One other activity I really enjoyed with my brother was playing with his treasured Aurora AFX slot car track and set. At some point, he had “graduated” from the school of Matchbox and Hot Wheels and had bequeathed those cars to our younger brother and me. Racing slot cars was his new jam. Much to-do was made on those days when we’d all be making a trip to the Toys-R-Us near the Genesee Valley Mall, where the oldest Dennis brother would have some large chunk of money he had saved to spend on a new slot car. What would it be this time? Two of my favorite cars were the baby blue, early second-generation Chevrolet Camaro and the red and orange IMSA Chevy Monza that came with the AFX set, both of which had “working” headlights! They were so exciting to play with at night on the linoleum floor of the otherwise dark and quiet laundry room on the bottom floor of our split-level house.
My brother was very guarded about his slot car set, and generally speaking, his two younger siblings weren’t allowed anywhere near his cars or track, unsupervised. This extended to any of his new slot car purchases. One day he came home with this little blue and white Ford van identical to the one pictured above, and was all excited because it had “Magnatraction”. I remember looking at this miniature van, holding it my palm, and asking, “What is this heap?” Why did he get a van, when the rest of the Aurora AFX cars under our roof (including my blue Plymouth Satellite) were either sports- or sporty cars? “Dude… it has Magnatraction! You see these magnets at the bottom of the chassis? Those help it grip the track and corner better.” “Didn’t they have anything else with Magnatraction? Like even a Pinto or something?” “Fine. You don’t have to race it. Just don’t ask to use it. Ever.” Of course I’d race with the van later.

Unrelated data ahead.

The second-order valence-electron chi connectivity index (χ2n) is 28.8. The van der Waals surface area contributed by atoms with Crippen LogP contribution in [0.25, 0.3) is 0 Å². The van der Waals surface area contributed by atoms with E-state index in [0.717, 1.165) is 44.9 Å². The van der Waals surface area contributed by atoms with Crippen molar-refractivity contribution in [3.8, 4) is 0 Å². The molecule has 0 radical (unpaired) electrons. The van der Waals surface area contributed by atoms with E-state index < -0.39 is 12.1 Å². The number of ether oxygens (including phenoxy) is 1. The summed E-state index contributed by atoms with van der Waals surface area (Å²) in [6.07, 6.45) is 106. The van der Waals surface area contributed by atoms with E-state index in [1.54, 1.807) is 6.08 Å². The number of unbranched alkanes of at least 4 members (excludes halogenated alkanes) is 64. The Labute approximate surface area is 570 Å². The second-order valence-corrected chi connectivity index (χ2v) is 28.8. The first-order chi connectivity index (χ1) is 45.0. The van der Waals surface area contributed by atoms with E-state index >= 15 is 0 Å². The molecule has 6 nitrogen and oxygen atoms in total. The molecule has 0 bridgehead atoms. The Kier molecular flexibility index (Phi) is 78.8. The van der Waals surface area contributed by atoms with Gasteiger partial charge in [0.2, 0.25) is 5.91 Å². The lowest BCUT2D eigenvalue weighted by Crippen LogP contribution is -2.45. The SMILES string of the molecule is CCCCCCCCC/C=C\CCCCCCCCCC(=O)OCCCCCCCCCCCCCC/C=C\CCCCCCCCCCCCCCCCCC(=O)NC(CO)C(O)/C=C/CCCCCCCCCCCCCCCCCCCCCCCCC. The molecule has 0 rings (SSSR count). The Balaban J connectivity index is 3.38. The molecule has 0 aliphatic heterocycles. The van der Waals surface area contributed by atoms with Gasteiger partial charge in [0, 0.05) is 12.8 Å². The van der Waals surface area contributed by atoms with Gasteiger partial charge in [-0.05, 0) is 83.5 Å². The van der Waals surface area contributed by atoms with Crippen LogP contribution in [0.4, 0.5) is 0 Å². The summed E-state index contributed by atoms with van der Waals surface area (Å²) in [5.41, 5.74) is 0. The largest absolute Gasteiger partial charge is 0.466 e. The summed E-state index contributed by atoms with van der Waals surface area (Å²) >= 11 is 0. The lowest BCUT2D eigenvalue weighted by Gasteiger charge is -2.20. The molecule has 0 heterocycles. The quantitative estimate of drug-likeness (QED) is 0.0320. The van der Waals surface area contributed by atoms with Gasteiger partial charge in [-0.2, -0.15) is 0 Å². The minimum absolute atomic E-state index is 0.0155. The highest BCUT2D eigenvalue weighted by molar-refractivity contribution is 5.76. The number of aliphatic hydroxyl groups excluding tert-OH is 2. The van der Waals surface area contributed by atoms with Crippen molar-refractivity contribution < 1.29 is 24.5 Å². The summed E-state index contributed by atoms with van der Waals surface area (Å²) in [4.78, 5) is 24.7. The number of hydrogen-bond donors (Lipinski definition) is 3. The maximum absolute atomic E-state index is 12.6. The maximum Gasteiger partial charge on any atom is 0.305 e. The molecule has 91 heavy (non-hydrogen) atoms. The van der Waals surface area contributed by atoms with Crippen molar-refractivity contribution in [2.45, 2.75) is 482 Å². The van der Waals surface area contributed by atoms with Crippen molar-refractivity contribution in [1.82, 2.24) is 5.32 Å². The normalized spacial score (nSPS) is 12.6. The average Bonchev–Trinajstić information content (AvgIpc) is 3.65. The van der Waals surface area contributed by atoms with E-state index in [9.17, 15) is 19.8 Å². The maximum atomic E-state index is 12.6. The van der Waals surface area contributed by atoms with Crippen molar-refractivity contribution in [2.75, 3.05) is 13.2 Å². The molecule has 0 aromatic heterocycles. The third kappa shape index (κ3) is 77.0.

I’ll never see this generation of Ford E-Series van and not think of my brother’s Magnatraction Econoline. When I saw this example outside of Target, the first thing that struck me is how it even also had two-tone paint like my brother’s slot car (“slot van”?), even if it was instead brown and beige and looked a little like a giant frosted brownie on wheels. I was unable to confirm the model year of this particular example through a license plate search, but I can tell from the front grille that it’s from one of the first four model years of this generation, which was introduced for 1975 and lasted through ’91. This example is riding on the 138″ wheelbase (a shorter 124″ wheelbase was also available), with the E150 capable of carrying payloads of between 2,000 and 2,200 pounds, according to the 1975 factory brochure. Three different engines were available that year, ranging from the standard 300 cubic inch six, and two optional V8s displacing 351 and 460 cubes.